Aerosmith, “No More No More”
Bob Dylan, “You’re a Big Girl Now”
Cuts the difference between the yacht rock of “Inside Your Mind” (see Dylan’s original non-YouTube version) and the acoustic kiss-off of “Be My Mistake.”
Brian Eno, “Discreet Music”
For those who loved the first half of the ambient middle section of I Like It When You Sleep, for You Are So Beautiful Yet So Unaware of It and wished it would go on for another 30 minutes. If you enjoy Eno circa 1975, also check out his other masterpiece and his former band’s pretty great LP.
Burning Spear, “Marcus Garvey”
If A Brief Inquiry Into Online Relationships is also the 1975’s London Calling (sprawling, topical, and, as Jeff Tweedy points out in his new memoir, “daring in how sincerely and unabashedly it was begging everyone to care more, not less”), then brush up on some good reggae before the band tries writing their own Sandinista! (Or maybe more U.K. garage.)
David Bowie, “Young Americans”
Whether you think this is a too on-the-nose pick from an untouchable icon or a loving tribute to a pop chameleon always obsessed with being relevant will tell you how you feel about the 1975.
Don Cherry, “Brown Rice”
Though it’s easy to think of the 1975 as just Healy, this band would be nothing without George Daniel, Adam Hann, and Ross MacDonald, who are each essential and can groove when they want; picture them covering Cherry’s fusion classic like LCD Soundsystem covering Harry Nilsson’s “Jump Into the Fire.”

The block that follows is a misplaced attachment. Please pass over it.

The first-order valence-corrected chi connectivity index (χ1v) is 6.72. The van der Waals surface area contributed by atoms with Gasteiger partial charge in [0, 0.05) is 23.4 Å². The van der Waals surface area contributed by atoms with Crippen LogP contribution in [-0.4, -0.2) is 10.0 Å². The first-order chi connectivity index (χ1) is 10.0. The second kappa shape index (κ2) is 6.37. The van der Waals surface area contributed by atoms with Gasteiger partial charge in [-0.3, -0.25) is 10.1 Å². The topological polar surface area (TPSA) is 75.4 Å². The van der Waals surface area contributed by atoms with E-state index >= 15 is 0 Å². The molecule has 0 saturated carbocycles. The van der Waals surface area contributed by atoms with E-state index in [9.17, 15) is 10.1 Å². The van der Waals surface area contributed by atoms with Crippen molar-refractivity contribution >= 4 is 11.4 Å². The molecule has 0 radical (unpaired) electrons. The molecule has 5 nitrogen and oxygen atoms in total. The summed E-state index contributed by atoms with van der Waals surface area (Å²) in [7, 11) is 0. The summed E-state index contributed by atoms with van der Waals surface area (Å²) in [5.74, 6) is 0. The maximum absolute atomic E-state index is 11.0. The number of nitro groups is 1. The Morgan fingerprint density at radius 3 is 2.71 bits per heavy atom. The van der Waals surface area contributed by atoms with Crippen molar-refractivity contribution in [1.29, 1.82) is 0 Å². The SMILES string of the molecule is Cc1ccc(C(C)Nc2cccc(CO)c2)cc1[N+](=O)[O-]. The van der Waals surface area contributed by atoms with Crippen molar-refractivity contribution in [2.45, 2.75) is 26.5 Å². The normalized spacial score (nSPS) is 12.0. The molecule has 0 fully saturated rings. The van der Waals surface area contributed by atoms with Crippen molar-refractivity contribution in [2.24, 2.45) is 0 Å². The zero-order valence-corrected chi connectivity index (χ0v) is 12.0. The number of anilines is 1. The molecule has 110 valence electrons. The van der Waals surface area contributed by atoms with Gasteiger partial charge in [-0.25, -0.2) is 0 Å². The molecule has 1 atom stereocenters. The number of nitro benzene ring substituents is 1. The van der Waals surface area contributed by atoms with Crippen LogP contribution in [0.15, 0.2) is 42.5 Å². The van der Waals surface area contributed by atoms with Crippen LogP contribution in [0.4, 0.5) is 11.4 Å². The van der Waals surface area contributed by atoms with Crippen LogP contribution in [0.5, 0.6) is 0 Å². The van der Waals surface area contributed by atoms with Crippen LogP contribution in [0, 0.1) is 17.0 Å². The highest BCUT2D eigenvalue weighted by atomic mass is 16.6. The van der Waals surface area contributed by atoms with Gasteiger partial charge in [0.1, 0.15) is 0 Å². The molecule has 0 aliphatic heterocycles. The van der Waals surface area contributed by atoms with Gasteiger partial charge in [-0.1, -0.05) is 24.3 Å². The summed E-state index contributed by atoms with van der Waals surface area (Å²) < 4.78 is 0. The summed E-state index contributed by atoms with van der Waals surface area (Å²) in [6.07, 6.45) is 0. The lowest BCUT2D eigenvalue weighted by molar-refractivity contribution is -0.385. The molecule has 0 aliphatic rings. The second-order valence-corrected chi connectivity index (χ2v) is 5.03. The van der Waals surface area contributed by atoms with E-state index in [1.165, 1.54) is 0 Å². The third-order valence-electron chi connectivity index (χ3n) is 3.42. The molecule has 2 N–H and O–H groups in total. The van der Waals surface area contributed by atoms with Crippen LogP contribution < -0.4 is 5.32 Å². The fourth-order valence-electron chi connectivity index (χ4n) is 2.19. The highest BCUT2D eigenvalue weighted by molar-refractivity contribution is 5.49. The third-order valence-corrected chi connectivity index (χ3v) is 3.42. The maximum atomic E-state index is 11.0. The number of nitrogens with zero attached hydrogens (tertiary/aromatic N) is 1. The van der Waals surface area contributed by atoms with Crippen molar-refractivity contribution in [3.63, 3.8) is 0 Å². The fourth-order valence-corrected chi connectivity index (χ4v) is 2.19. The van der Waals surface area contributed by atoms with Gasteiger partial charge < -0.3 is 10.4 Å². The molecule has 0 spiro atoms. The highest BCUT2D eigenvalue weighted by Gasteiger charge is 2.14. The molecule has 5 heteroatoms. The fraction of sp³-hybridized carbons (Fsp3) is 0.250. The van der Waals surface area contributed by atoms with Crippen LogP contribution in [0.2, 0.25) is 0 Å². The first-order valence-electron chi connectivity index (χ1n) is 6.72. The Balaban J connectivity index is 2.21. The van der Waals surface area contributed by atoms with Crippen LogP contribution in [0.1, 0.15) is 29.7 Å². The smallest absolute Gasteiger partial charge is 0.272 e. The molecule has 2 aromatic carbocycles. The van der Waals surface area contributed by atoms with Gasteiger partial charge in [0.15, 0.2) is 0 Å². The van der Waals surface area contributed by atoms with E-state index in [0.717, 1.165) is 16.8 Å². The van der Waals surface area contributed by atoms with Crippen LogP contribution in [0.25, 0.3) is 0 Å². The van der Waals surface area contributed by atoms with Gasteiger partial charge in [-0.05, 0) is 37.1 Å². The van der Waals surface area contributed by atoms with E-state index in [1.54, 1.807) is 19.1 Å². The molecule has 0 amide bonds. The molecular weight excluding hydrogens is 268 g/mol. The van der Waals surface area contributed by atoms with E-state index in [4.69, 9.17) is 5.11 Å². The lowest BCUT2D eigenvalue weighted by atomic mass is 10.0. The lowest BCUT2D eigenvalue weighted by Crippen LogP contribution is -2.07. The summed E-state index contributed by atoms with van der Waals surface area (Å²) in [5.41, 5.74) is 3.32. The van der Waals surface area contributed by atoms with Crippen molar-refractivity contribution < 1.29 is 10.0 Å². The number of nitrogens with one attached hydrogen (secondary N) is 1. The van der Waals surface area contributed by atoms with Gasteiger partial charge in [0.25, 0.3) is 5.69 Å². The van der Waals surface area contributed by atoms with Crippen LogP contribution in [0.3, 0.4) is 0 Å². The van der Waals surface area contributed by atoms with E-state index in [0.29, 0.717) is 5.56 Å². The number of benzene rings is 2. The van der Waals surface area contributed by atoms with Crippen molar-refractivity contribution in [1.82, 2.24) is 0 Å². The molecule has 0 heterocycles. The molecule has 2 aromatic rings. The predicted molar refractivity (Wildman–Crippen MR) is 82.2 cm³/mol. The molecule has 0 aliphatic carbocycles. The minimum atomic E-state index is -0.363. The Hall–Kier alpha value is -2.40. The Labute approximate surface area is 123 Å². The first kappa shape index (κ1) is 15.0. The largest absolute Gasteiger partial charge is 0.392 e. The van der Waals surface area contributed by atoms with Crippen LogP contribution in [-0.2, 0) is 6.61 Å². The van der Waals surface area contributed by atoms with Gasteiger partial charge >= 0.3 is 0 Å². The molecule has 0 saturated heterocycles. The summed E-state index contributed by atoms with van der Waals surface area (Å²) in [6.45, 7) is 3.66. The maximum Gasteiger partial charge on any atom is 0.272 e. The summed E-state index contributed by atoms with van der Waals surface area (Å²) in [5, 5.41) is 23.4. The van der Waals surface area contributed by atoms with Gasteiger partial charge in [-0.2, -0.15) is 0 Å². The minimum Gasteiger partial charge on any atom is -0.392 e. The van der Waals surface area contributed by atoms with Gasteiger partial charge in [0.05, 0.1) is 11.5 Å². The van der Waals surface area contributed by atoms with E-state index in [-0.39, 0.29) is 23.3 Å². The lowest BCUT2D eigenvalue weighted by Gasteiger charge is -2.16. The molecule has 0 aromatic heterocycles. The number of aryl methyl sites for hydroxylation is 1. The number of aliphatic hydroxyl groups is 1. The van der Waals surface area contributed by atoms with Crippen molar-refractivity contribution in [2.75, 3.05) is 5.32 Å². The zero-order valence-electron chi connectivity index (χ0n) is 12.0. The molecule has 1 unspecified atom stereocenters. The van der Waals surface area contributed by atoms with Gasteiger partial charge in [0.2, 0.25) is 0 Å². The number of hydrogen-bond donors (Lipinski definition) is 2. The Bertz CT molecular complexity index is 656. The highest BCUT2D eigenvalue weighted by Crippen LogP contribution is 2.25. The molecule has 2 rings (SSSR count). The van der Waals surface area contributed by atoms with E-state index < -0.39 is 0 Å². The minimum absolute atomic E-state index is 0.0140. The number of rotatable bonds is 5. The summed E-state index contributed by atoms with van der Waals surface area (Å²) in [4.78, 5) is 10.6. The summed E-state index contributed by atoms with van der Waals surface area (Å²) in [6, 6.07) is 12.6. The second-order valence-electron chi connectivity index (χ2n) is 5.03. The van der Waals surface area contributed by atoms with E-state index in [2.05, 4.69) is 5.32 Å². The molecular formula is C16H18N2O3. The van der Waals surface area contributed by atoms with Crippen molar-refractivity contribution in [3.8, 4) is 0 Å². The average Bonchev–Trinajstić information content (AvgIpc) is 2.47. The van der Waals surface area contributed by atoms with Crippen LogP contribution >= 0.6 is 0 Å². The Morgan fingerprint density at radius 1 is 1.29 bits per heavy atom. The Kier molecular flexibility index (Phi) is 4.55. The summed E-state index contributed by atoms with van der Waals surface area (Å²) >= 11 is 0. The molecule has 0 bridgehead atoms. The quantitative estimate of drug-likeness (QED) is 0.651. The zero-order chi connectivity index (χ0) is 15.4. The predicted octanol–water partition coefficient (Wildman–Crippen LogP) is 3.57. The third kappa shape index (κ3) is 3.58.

Gloria Gaynor, “Never Can Say Goodbye (Album Version)”
It’s not living (if it’s not with the ’74 single and ’75 LP versions of Gaynor’s epic disco hit about how hard it is to walk away from something that gives you life and makes you unhappy, like love or drugs).
Janis Ian, “The Come On”
The most the 1975–sounding track off one of the most underrated albums of 1975. (“Would you like to be friends? / No, I just want a bed for the night.”) Fun fact: Ian, along with Billy Preston, was the first musical guest on Saturday Night Live, which premiered on October 11, 1975.
Joni Mitchell, “The Jungle Line”
If you liked “Mine,” wait until you dig into post-Blue Joni Mitchell.
Keith Jarrett, “Köln, January 24, 1975, Pt. I — Live”
For the seven other the 1975 fans who still get crushed by “Is There Somebody Who Can Watch You.”
Kiss, “Deuce (Live)”
When people talk about “big rock bands,” they’re really talking about, intentionally or not, Kiss and 1975’s Alive!, for better or worse.
Led Zeppelin, “Bron-Yr-Aur”
Though not as heavy, the 1975 carry on Zeppelin’s spirit of self-mythology (the four Zep “they don’t actually mean anything” symbols versus every “The 1975” intro track), forgetting to wear shirts, and writing pretty interludes. In fact, the 1975’s excellent EPs are 52.94 percent pretty interludes.
Lou Reed, “Metal Machine Music, Pt. 1”
If we are to believe the 1975 just made their OK Computer, and if they still want rock critics to care, then their upcoming Notes on a Conditional Form needs to be Kid A.
Melissa Manchester, “Midnight Blue”
Because both Manchester and the 1975 make excellent soundtracks to walking around the city at night with your headphones on, feeling pretty and lonely. (See also 10cc’s “I’m Not in Love.”)
For those who loved the second half of the ambient middle section of I Like It When You Sleep, for You Are So Beautiful Yet So Unaware of It.
Olivia Newton-John, “Have You Never Been Mellow”
Tried, true, and gentle pop wisdom à la “Give Yourself a Try.”
Patti Smith, “Kimberly”
The most the 1975–sounding track off the best album of 1975.
Pink Floyd, “Have a Cigar”
Have a Juul.
Queen, “Bohemian Rhapsody”
The 1975 are one album or single away from achieving this level of silliness and ubiquity. Maybe they’ve already achieved it. God bless them for going for it.